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The John Lennon Series
by Jude Southerland Kessler

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With the Beatles in India
Page 4  (Previous Page | Next Page)

Meeting The Beatles

The ashram sat on a small plateau among wooded hills. A narrow dirt road ran from the front gate to the back of the property, and a barbed-wire fence surrounded the property, ensuring the ashram's privacy. Along the road, away from the cliff, behind a low chain link fence were six long, whitewashed bungalows each with five or six double rooms. Flowerbeds filled with large red hibiscus blossoms garlanded the ashram and several vegetable gardens, tended by a turbaned old gardener, supplied some of the fresh vegetables we ate. Peacocks inhabited the surrounding woods and occasionally one would wander onto the ashram grounds.

I was walking through the ashram the next morning when I saw John, Paul, George, and Ringo sitting with their partners-Cynthia Lennon, actress Jane Asher, Pattie Boyd Harrison and Maureen Starkey-as well as Donovan and Mal Evans at a long table by the edge of the cliff that overlooked the Ganges and Rishikesh. Somewhat nervously, I walked over.

"May I join you?" I asked. "Sure, mate." said John, "Pull up a chair." Then Paul said, "Come and sit here." and pulled a chair over next to him. As soon as I sat down, to my surprise, I heard this voice in my head scream, "Eek! It's the Beatles!" Before I even had time to think, I was surprised by a second voice within me. This one was calm, deep and resonant: "Hey, Paul," it said, "They're just ordinary people like you. Everyone farts, and is afraid in the night." And from that moment on, I never thought of them as the Beatles again, but rather, as four individual human beings.

At a pause in their conversation, John turned to me and said, "So, you're from the States, then?" "No, Canada," I answered. He playfully turned to the others, "Ah! He's from one of the Colonies, then." I said, "Yes," as we all laughed. "You're still worshipping Her Highness, then?" "Not personally," I quipped, as we all laughed again, "but we still have her on our money." "Lucky you," joked Ringo, and Paul joined in with another tease. I came back with, "Well, we may have her on our money, but she lives with you." As we continued to roll with the laughter, Cynthia good-humouredly interceded: "Leave the poor chap alone. After all, he's just arrived." "No problem," I responded, and John turned to the others with a final, "Ah! You see, mates, they still have a sense of humour in the Colonies!" and we all laughed again. After that, they just took me into their small family. Later, someone got up and said they were going to meditate. Within moments all were gone except Mal and me. I asked him if they were really as cool as they seemed. "Not always," he answered, "but pretty much."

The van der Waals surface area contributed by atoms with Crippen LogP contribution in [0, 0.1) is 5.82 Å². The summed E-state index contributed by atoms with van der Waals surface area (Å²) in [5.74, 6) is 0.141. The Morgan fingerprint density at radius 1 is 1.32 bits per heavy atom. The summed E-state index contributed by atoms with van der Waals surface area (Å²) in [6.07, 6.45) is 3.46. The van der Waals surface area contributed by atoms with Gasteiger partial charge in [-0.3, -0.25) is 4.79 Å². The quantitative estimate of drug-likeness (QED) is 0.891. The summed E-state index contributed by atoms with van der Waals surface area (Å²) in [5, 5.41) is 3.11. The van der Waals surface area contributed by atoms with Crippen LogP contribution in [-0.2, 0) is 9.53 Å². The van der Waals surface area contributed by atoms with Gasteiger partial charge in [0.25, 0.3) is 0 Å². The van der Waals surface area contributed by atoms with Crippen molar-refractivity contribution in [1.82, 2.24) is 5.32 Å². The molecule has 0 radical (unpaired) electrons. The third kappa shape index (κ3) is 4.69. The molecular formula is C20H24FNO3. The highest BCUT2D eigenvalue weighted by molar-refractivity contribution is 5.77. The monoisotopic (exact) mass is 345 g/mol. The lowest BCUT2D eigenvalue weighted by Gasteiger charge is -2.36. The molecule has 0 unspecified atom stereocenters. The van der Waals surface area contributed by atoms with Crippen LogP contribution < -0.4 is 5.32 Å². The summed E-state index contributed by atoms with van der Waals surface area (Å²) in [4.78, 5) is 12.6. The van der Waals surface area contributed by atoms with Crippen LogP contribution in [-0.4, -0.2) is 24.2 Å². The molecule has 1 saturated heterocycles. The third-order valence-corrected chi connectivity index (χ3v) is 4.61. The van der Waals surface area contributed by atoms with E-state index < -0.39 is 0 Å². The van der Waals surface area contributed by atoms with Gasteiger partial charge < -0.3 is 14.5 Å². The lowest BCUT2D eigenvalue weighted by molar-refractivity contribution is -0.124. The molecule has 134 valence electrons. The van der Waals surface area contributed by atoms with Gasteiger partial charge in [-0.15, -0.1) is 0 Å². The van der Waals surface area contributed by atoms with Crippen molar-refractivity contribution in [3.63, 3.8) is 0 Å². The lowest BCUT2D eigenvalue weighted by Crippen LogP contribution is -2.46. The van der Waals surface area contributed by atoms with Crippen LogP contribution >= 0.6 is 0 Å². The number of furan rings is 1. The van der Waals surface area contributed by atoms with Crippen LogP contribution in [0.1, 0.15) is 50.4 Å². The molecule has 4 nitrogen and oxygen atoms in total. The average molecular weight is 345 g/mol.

Over the following days Mal and I became buddies. He had been with the Beatles from the beginning of their success. He was a big teddy bear of a man who had been a part-time bouncer at the Cavern Club in Liverpool when the Beatles played there. He was hired in 1963 by their manager, Brian Epstein, to be one of their 'roadies'. Now, he was a personal assistant to all four of them, taking care of their needs both in England and on the road, as he was doing in Rishikesh. He called them, "the boys."

I first became aware of the Beatles dancing to their early rock and roll songs, like Twist and Shout, Roll over Beethoven, and Please, Mr. Postman. By the time Can't Buy Me Love hit number one on the pop charts, in April 1964, I was a fan. Beatlemania was already exploding, worldwide, and they first toured Canada that year. On September 7 they came to Toronto. I was then twenty-one and will never forget the feeling of electricity crackling in the air as they sang twelve songs and eighteen thousand of us, packed to the rafters in Maple Leaf Gardens, yelled and screamed and set off so many flash bulbs that it seemed like fireworks popping all over the arena. It was a matinee performance, and after it was over we all made our way out of the Gardens into the late-afternoon summer sunlight, onto Carlton and Church streets. The police had blocked traffic from the area, and as the huge crowd of fans filled the deserted streets you could almost hear a pin drop. Electricity still tingled in the air. There was no jostling, yelling or calling to friends, just silence, parted by the odd hushed voice, everyone still transported by the magic of the Beatles.